Headaches refer to a pain in or around the head and face. There are many types of headache pain: burning, squeezing, aching, sharp, pins/needles, pounding, and throbbing are some of the descriptions. Headaches can be very localized to one spot, or be more diffuse involving most of the head. Headache pain can be localized to different regions of the head: frontal (forehead region), temporal (sides of the head), occipital (back of the head), and peri-orbital/retro-orbital (in, behind or around the eyes). The time of day a headache occurs might provide important information concerning its type and severity: waking from sleep with a headache, early morning headaches particularly upon arising, or late afternoon/early evening headaches after a long day at work or school. In individuals that have difficulty communicating, such as those with Autism, manifestations of headache might be a sudden and severe behavioral change, or a young child rubbing their head along the cool floor.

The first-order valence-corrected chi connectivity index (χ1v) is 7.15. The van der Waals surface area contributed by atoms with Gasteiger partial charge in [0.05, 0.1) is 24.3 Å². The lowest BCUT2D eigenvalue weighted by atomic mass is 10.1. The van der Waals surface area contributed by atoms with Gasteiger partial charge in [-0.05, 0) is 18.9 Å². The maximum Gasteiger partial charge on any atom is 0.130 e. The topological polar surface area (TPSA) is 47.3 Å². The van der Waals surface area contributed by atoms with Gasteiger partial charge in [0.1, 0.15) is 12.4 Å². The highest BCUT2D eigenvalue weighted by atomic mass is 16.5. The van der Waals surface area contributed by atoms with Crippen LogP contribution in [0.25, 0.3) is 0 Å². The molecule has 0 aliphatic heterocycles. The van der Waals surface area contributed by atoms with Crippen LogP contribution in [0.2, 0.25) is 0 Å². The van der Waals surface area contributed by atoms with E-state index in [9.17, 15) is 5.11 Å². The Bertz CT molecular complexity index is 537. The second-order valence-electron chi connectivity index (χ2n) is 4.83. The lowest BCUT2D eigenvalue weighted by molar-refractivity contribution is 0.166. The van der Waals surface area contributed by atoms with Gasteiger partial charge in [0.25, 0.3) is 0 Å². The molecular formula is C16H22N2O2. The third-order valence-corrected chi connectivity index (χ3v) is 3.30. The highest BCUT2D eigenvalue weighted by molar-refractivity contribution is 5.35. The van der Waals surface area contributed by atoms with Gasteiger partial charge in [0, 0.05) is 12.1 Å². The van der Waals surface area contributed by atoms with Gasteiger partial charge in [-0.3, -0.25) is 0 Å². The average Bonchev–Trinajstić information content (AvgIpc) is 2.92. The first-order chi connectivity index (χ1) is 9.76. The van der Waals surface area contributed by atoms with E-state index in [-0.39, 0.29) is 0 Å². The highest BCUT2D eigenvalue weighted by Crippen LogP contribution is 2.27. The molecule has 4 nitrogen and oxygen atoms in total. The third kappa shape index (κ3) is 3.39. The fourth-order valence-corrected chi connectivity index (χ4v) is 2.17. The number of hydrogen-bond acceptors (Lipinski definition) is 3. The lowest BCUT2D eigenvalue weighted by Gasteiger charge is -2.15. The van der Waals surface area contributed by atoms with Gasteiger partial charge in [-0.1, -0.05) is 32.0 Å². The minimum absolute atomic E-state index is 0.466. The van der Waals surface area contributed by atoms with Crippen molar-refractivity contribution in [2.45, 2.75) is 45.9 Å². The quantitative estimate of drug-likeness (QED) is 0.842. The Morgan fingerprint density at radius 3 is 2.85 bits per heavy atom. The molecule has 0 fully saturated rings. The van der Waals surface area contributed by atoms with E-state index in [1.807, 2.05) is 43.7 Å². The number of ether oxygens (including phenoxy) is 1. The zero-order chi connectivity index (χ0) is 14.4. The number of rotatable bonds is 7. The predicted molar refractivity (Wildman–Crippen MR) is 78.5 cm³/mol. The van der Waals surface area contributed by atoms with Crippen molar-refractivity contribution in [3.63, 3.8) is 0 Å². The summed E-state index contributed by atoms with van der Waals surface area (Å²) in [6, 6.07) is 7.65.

Migraines are a severe form of headaches, and are characterized by a pattern of recurrent, episodic “attacks”. Classically, migraines occur on one side of the head (but can be bilateral, which means both sides of the head), with a “throbbing/pounding” head pain, associated with nausea, abdominal pain, vomiting, photophobia (sensitivity to light), phonophobia (sensitivity to sound), dizziness and/or vertigo (a “spinning” or rotational sensation). However, migraines are not always “classic”, and might present as a very severe headache. Migraines often have an “aura”, which is a strange sensation or perception that occurs prior to the onset of the migraine headache. Auras can take many forms: changes in vision, sensory changes (such as tingling), hemiparesis (weakness on one side of the body), aphasia (difficulties finding the words you want to say), apraxia (problems with coordination of movements), and distortion of perception (feeling like “Alice in Wonderland”). Migraines can also lead to loss of consciousness (“fainting”) or weakness on one side of the body. Sometimes migraines can cause a seizure: seizures can also mimic migraine attacks. In individuals with established migraine patterns associated with auras, when such “auras” persist a long time, particularly after the migraine attack resolves, this can be an indicator of a more serious neurological problem and warrants immediate evaluation. In any individual with the first episode of an aura, immediate neurological evaluation is necessary, as it may not be a migraine attack, but a more serious neurological disorder mimicking the aura of migraine.